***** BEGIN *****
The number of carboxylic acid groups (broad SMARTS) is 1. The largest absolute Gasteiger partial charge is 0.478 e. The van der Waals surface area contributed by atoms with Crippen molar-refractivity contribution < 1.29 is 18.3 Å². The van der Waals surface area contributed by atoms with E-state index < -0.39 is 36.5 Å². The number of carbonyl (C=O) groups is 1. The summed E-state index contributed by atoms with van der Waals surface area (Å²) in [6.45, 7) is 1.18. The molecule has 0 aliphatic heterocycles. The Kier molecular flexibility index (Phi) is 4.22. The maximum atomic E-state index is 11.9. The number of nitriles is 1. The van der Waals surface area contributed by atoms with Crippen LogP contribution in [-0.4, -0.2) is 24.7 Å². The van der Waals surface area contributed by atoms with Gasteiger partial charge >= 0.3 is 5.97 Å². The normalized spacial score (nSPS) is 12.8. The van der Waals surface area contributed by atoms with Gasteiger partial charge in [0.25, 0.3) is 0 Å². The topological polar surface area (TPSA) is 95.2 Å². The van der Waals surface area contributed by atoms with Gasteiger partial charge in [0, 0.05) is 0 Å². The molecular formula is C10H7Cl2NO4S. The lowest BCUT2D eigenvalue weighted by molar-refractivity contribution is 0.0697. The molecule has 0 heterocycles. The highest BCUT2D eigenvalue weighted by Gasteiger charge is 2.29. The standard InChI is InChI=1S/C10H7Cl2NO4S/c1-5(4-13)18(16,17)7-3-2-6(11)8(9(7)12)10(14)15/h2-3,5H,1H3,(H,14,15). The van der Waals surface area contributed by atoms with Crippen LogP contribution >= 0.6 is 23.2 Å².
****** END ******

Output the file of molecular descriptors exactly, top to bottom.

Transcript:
The number of carboxylic acid groups (broad SMARTS) is 1. The largest absolute Gasteiger partial charge is 0.478 e. The van der Waals surface area contributed by atoms with Crippen molar-refractivity contribution < 1.29 is 18.3 Å². The van der Waals surface area contributed by atoms with E-state index < -0.39 is 36.5 Å². The number of carbonyl (C=O) groups is 1. The summed E-state index contributed by atoms with van der Waals surface area (Å²) in [6.45, 7) is 1.18. The molecule has 0 aliphatic heterocycles. The Kier molecular flexibility index (Phi) is 4.22. The maximum atomic E-state index is 11.9. The number of nitriles is 1. The van der Waals surface area contributed by atoms with Crippen LogP contribution in [-0.4, -0.2) is 24.7 Å². The van der Waals surface area contributed by atoms with Gasteiger partial charge >= 0.3 is 5.97 Å². The normalized spacial score (nSPS) is 12.8. The van der Waals surface area contributed by atoms with Gasteiger partial charge in [0.25, 0.3) is 0 Å². The topological polar surface area (TPSA) is 95.2 Å². The van der Waals surface area contributed by atoms with Gasteiger partial charge in [0, 0.05) is 0 Å². The molecular formula is C10H7Cl2NO4S. The lowest BCUT2D eigenvalue weighted by molar-refractivity contribution is 0.0697. The molecule has 0 heterocycles. The highest BCUT2D eigenvalue weighted by Gasteiger charge is 2.29. The standard InChI is InChI=1S/C10H7Cl2NO4S/c1-5(4-13)18(16,17)7-3-2-6(11)8(9(7)12)10(14)15/h2-3,5H,1H3,(H,14,15). The van der Waals surface area contributed by atoms with Crippen LogP contribution >= 0.6 is 23.2 Å².